Lately I’ve been talking about once a week via skype with my radiki in Tanzania, Emmanuel. He’s 27, and works in the environmental sector helping villagers in his region with water and solar projects.
Emmanuel has been reading ‘Meditations’ for seven years, first in the local paper, and then online when the Arusha Times went under two years ago.
Our opposite-sides-of-the-world talks contrast with the localism that progressives, and now conservative pundits in America have been propounding. Not able to peddle their nationalistic drivel any longer, some conservatives have suddenly discovered “the localism revolution.”
A philosophy and movement that’s been de rigueur on the left for more than a decade is being touted as “the coming wave that will bring conservatives and liberals together.”
Beyond the pollyannaishness, you know that the wave has already crested by the time NYT/PBS/NPR commentators start heralding it from the right.
“Mayors and governors are fulfilled,” we’re told, “producing tangible results because cities have more coherent identities than the nation as a whole.” False. And worse, half true.
Localism has been a source of optimism and pragmatism for people on the left for over a decade as the national fabric frays and the global society bays. It was only a matter of time before hoary conservative voices began bootstrapping onto their bootstraps.
The nation-state is long past is use-by date, and “the American-led liberal world order is unraveling”—and being lamented as if it was God’s gift to humanity.
The Marshall Plan was a magnanimous gesture and smart economics, allowing the UN, NATO, EU and WTO to follow and flower to a degree. But the end of the sovereignty (literally, supreme principle) of the nation-state in an increasingly interconnected world was inevitable. So what comes next?
Stepping into the vacuum of ethics and leadership in the global society are two movements: people with local knowledge and connections focusing on their municipalities and localities; and “ravenous strongmen who want to remake the world order.” The former is healthy, the latter ominous.
We need to square that circle between local and global, which of course is only possible if we open the circle. The issue is wholeness. To the degree that local responses come from wholeness, they contribute to the wholeness of humanity and are true; conversely, to the degree they add to the fragmentation of humanity they are false and increase human disorder.
Therefore it’s misleading to say, “Localism stands for the idea that there is no one set of solutions to diverse national problems.” There is no one set of solutions to global problems. Framing things in a national context misunderstands the philosophical praxis and potential of localism.
In medium-to-large cities across the globe, people are not thinking in terms of countries anymore. ‘Think globally and act locally’ is not just an old slogan; it’s the dominant reality, though national politicians clinging to power are inflaming nationalism in ignorant people.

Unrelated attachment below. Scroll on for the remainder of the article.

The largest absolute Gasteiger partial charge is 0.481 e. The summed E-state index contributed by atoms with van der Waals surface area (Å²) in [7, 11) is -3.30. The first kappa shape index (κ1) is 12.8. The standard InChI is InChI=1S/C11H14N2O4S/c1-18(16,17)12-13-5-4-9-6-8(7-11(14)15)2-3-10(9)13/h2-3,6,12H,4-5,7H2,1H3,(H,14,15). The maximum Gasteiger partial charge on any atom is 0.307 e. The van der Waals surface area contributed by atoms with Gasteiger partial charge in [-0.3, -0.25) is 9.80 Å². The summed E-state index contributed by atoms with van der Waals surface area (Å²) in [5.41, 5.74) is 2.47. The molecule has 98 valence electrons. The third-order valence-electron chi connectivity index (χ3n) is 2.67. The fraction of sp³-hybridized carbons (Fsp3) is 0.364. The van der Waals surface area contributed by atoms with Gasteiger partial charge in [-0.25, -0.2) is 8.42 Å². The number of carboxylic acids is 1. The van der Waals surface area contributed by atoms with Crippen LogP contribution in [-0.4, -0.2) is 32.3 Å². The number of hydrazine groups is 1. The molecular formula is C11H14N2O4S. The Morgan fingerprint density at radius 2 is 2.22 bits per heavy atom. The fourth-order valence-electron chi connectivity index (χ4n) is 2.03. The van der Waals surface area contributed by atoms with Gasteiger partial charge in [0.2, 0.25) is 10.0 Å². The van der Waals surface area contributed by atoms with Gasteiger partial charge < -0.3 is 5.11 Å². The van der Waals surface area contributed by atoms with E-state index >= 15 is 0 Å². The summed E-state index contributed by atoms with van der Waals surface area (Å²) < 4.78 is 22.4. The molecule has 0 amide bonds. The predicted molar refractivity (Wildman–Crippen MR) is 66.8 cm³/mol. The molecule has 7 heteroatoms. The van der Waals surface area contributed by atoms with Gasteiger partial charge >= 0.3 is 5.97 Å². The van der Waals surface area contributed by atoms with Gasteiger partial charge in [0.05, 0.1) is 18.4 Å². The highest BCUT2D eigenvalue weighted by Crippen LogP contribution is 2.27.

Superficial thinkers speak of localism as “literally flipping the power structure.” But that too misses the mark, since power is being redefined, not flipped. Indeed, the very notion of power, which has always carried with it a strong or weak current of conformity and coercion, is being questioned. Is it power if there is no coercion?
Ridiculing unified global action as “mere whimsy” because it “lacks the centralized control of key economic sectors the global crisis demands” is utterly wrongheaded. The sum is greater than the parts. There is a real possibility that the microcosm of localism could dovetail into the macrocosm of an adequate global response to the hydra-headed human crisis.
Of course power should ‘devolve’ as much as possible to the local level, but localism cannot fill the vacuum of leadership at the global level. The more people on the left or the right push that idea, the more human fragmentation grows.
Localists on the left and their newfound bedfellows on the right tend to forget the axiom: the parts never make a whole. Of course, most local responses do not purport to be an adequate response to the ecological, economic and political crisis facing humankind.
An adequate response at both the local and global level will follow the principle of simultaneity, in which local responses combine with global insight and vision to allow cities and localities to flower in a global context.
The real revolution of locality will therefore occur when its participants see it as a microcosm of a revolution in human consciousness as a whole.
Fittingly, Emmanuel sent me the Swahili word for love this morning: Upendo. When the love for humanity and community (in that order) ignites, that will truly upend and replace the old order.